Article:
As industrial Ethernet continues to make its way to lower levels of the plant hierarchy, standards organizations and automation suppliers alike are endorsing its suitability for device-level applications. The issues of determinism and transmission of in-line power that once plagued Ethernet have been almost entirely eradicated, making it a powerful open networking choice for not only office communication, but also for plant-level applications that once used only proprietary physical protocols.
“Ethernet’s switching capabilities (to address packet collisions), continued increase in speed (to address throughput), and packet prioritization capabilities (to address timesensitive data) make it more deterministic and acceptable for many time-critical applications,” says Leo Vanderschuur, network design engineer and six sigma black belt at GE Cisco Industrial Networks, Charlottesville, Va. “It is also now possible to transmit both signal and power to field devices on the same wires. Power is delivered over previously unused wires in standard Category 5 cable. Several vendors have already implemented this technology into Ethernet switches.”
However, adding Ethernet to the sensor level of an industrial network still requires justifying cost, regardless of its ability to reduce wiring and programming requirements throughout the entire system. “This is particularly true as long as the cost of an Ethernet interface, plus power to the device if necessary, exceeds the cost of a similar configuration using a standard device network,” says Chantal Polsonetti of the ARC Advisory Group, Dedham, Mass. “In spite of efforts designed to push Ethernet to the lowest levels of the automation hierarchy, the reality is that most manufacturers will end up with a continued cascade of automation networks from the supervisory through control and ultimately device levels. Traditional device networks such as PROFIbus DP and DeviceNet have established a firm foothold in the marketplace, and in the near term many manufacturers will continue to specify these networks for their low-cost, real-time, multi-drop capabilities.”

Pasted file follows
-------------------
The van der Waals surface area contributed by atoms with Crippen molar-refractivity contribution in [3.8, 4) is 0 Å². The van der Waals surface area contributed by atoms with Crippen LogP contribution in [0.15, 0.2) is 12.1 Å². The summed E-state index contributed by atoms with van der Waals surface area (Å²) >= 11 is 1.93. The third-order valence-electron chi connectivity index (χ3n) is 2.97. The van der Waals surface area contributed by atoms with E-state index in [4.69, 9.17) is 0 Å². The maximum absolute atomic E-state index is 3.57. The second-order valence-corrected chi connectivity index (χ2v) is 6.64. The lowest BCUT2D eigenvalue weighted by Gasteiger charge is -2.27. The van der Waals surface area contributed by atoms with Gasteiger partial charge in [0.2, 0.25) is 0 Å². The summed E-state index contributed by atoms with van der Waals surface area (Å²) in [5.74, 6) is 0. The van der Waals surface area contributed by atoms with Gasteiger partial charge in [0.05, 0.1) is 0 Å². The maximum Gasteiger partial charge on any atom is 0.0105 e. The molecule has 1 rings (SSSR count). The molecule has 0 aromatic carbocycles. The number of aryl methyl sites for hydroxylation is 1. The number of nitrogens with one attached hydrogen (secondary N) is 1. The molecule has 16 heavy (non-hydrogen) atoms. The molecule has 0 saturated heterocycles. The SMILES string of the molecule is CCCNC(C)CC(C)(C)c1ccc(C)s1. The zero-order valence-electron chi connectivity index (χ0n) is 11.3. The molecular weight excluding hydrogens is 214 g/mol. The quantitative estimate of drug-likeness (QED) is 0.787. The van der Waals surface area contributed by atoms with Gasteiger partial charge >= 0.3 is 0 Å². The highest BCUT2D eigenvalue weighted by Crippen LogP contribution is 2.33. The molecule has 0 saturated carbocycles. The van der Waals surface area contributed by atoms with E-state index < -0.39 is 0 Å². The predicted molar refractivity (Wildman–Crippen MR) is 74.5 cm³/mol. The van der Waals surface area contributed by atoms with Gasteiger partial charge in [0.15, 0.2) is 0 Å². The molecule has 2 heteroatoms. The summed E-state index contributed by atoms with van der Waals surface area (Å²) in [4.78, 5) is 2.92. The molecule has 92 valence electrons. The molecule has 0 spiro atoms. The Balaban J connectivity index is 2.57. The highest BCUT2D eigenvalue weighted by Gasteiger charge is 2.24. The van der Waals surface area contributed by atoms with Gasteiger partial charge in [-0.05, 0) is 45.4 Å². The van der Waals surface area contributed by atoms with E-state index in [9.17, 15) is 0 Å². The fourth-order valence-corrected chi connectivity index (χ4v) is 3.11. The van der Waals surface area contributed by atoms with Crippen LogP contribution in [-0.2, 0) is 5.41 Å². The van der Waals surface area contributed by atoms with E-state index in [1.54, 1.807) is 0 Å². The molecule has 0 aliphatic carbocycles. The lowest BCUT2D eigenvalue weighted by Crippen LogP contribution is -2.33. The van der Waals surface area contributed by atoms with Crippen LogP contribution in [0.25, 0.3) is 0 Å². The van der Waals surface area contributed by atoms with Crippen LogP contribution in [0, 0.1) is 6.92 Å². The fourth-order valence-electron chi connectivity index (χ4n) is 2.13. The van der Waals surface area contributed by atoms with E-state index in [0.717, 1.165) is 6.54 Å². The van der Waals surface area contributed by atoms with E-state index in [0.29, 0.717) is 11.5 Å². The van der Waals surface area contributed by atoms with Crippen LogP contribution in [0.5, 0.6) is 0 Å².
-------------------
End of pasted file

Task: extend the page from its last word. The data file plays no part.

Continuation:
Despite the cost considerations of bringing Ethernet to the factory floor, many organizations and experts are predicting that it will continue to gain popularity at the sensor level. In fact, according to a study conducted by the U.S. division of Intex Management Services (IMS), Austin, Tex., the use of Ethernet at the device level of automation in North America shows potential for significant growth and is expected to more than double over the next three years. “The low cost of the Ethernet chip and the high transmission rate (100 BT), make Ethernet a better candidate for sensor interface,” concurs Jacob Tal, president of Galil Motion Control, Inc., Rocklin, Calif. “Ethernet is already robust on the plant floor. If noise is the issue, one can always use fiber optics.”
Paul Wacker, technical marketing manager at Lantronix, Irvine, Calif., agrees. He says that although the cost of adding Ethernet at the sensor level can only be justified by the functionality of the sensor itself (or by concentrating multiple sensors into one Ethernet interface), cost can be dramatically decreased by using a highly integrated, Ethernet- ready solution. “It’s easy to offer a RFID sensor, barcode scanner, a motion controller, or any $500+ device with an integrated Ethernet port,” he says. “It’s pretty tough to offer an 8-mm proximity sensor with Ethernet for $15.”